This Boppy Thing is for me right?I thought I was ready. From the gadgets scattered all over the house (most of which I didn’t understand) to the stacks of baby books I helped mom page through, we were set. But I was wrong. What I wasn’t expecting was admittedly the most obvious of things. Change. To my days. To my nights. My life as I knew it has not been the same.

We canines are creatures of habit. We love our routines. Prior to baby Carter’s arrival, I had come quite accustomed to the everyday routine around here. That has all been thrown to the wayside for the last four weeks or so, and I can’t say I liked it at first.

But today I occurred to me. Dad asked if I wanted to go on a car ride, my first with my little person and my forever people. It was a short ride involving the thing my people call errands, but it meant the whole wide world to me that I was invited along to enjoy the occasion.

That’s when my heart and mind came together in the realization that it’s going to be okay. This is our new normal. We’ve settled into new habits and new routines. There are remnants of the time before that have melded seamlessly with all that has changed. Sleep is still tough to come by (for all of us), but most other things have hit a stride. And my people are happy (albeit overtired) so that means I am happy.

“If you change the way you look at things, the things you look at change,” American self-help writer suggests.

I’ve never been that big a fan of change. I wasn’t expecting it, wasn’t prepared for it, and now that it is happening, I can’t say I liked it at first. But one month ago today, my life changed forever. We may not be getting much sleep. And literally everything about our routine has been uprooted and updated. But this new normal looks pretty good from where I’m sitting. Change. From the ground up, it’s not so bad after all.

 

Cheering For The Team September 8, 2013

It’s easy for me to forget sometimes. I go about my days seeking good in all people, places and things so why on Earth would I ever prepare for the worst? Instead I always expect the best. I guess you could say I’ve come to a place in my optimistic philosophy of life where I take good things for granted.

Because it’s not always good news. Sometimes the worst is reality. Like when a loved one is diagnosed with cancer. Or there was a car crash. Or there is something terribly wrong with the baby.

It didn’t even occur to me that something could be wrong with the baby. I know mom has been nervous enough about that for the lot of us, but I just assumed that all is well and in approximately 19 more weeks my little person will arrive home happy and healthy. Apparently that may not be the case.

The big ultrasound happened about a week and a half ago. The exciting one. You know, the one where they could find out the sex of the baby? But I’ve decided to continue withholding the results of that particular portion of the test. Because that’s not all it involved. From what I could tell from the conversation that followed the appointment, that wasn’t even the focus. Rather, the true purpose of the ultrasound was to see the baby. Measure the baby. Make sure the baby’s organs are developing in the right places inside the body.Hope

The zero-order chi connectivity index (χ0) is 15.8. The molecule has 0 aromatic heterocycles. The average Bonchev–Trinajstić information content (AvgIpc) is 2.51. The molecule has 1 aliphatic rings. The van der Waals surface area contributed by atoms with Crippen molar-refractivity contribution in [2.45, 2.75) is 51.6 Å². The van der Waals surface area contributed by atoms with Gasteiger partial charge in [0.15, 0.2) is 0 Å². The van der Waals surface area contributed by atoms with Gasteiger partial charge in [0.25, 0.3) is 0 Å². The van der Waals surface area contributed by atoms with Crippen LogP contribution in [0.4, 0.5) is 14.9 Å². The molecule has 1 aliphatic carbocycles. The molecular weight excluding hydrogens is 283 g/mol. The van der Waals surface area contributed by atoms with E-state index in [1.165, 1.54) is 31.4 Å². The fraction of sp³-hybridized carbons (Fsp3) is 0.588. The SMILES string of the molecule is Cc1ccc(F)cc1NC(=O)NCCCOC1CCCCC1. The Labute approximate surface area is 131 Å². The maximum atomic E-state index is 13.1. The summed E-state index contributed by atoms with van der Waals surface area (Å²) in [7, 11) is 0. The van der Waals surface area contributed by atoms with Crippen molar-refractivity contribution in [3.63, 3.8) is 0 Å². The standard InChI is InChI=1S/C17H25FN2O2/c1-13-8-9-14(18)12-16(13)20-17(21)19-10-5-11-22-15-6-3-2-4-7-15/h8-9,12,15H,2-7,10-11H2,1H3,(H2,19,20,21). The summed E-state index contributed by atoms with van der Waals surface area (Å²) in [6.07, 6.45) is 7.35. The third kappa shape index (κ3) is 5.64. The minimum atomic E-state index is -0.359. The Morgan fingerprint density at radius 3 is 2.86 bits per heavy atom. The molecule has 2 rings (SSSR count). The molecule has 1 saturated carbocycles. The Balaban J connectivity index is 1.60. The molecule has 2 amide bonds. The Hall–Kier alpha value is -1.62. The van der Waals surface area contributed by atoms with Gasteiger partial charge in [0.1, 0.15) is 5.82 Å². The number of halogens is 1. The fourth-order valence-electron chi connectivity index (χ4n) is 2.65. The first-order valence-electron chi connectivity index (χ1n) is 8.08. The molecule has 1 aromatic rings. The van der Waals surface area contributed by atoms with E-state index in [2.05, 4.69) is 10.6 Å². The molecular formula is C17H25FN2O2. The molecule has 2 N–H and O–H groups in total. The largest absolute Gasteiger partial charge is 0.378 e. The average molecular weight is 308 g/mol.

Hearing all of this shocked me to my little doggie core. Well of course the baby looks good, is growing at a healthy pace and has a heart inside its little baby body, I thought. Right? A technician named Steve did the procedure, and he calmly talked them through everything. He explained what he was looking for as he took various pictures, and alas I was right. Each and everything he checked looked perfectly healthy.

What a blessing! And to think I just assumed it to be so. Albeit fabulous news, this was somewhat of a sobering reminder of all of the things that could still go wrong. The worst could still happen. But I realized something today.

My parents were dressing up in their usual Packer Sunday football garb and my little doggie Packer jersey was thrown into the mix. I pictured this happening with my little person someday soon so we would be a happy family of Packer fans cheering on our team.

To cheer on our team. That’s why I think I function in my optimistic bubble of positivity. But like anything, I find myself reminded that we need balance. Because sometimes we get benched. Or injured. Or our career ends forever. Preparing for the worst while expecting the best doesn’t make us weaker. It makes us stronger. That’s easy for me to forget sometimes.

 

From Rags to Riches August 17, 2013

It started with a collar. It had little candy corns on it, and my mom bought it at the Menomonee Falls Pet Fair three years ago today. She had yet to actually have a dog in her life, and she was told this was bad luck. It’s bad karma to buy things for a best friend you’ve yet to meet, people told her (as if she was going to somehow jinx the search).